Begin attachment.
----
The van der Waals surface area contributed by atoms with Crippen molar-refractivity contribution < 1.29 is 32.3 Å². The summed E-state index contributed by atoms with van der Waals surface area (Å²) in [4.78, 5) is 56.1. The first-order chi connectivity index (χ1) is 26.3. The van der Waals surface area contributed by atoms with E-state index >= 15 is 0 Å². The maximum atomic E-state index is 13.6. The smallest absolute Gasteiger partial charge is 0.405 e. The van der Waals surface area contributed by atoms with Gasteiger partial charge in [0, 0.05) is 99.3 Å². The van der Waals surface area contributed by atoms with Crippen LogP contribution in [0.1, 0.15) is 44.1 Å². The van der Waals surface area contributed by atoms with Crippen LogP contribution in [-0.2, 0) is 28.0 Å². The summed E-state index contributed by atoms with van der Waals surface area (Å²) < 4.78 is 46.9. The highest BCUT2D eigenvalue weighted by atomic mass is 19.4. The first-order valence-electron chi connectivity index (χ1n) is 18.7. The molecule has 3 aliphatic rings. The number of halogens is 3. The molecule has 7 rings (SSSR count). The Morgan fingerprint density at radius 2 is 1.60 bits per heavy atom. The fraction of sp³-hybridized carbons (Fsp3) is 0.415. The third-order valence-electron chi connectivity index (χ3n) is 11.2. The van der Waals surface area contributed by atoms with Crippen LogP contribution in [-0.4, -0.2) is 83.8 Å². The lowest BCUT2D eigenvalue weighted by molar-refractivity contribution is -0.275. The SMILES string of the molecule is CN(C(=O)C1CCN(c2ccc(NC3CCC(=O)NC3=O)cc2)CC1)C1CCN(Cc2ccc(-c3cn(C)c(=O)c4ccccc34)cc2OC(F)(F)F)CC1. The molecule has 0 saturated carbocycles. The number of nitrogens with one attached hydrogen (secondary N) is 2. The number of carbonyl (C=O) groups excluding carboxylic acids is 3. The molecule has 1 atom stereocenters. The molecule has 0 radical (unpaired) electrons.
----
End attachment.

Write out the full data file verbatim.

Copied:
The van der Waals surface area contributed by atoms with Crippen molar-refractivity contribution < 1.29 is 32.3 Å². The summed E-state index contributed by atoms with van der Waals surface area (Å²) in [4.78, 5) is 56.1. The first-order chi connectivity index (χ1) is 26.3. The van der Waals surface area contributed by atoms with E-state index >= 15 is 0 Å². The maximum atomic E-state index is 13.6. The smallest absolute Gasteiger partial charge is 0.405 e. The van der Waals surface area contributed by atoms with Gasteiger partial charge in [0, 0.05) is 99.3 Å². The van der Waals surface area contributed by atoms with Crippen LogP contribution in [0.1, 0.15) is 44.1 Å². The van der Waals surface area contributed by atoms with Crippen LogP contribution in [-0.2, 0) is 28.0 Å². The summed E-state index contributed by atoms with van der Waals surface area (Å²) < 4.78 is 46.9. The highest BCUT2D eigenvalue weighted by atomic mass is 19.4. The first-order valence-electron chi connectivity index (χ1n) is 18.7. The molecule has 3 aliphatic rings. The number of halogens is 3. The molecule has 7 rings (SSSR count). The Morgan fingerprint density at radius 2 is 1.60 bits per heavy atom. The fraction of sp³-hybridized carbons (Fsp3) is 0.415. The third-order valence-electron chi connectivity index (χ3n) is 11.2. The van der Waals surface area contributed by atoms with Crippen LogP contribution in [-0.4, -0.2) is 83.8 Å². The lowest BCUT2D eigenvalue weighted by molar-refractivity contribution is -0.275. The SMILES string of the molecule is CN(C(=O)C1CCN(c2ccc(NC3CCC(=O)NC3=O)cc2)CC1)C1CCN(Cc2ccc(-c3cn(C)c(=O)c4ccccc34)cc2OC(F)(F)F)CC1. The molecule has 0 saturated carbocycles. The number of nitrogens with one attached hydrogen (secondary N) is 2. The number of carbonyl (C=O) groups excluding carboxylic acids is 3. The molecule has 1 atom stereocenters. The molecule has 0 radical (unpaired) electrons.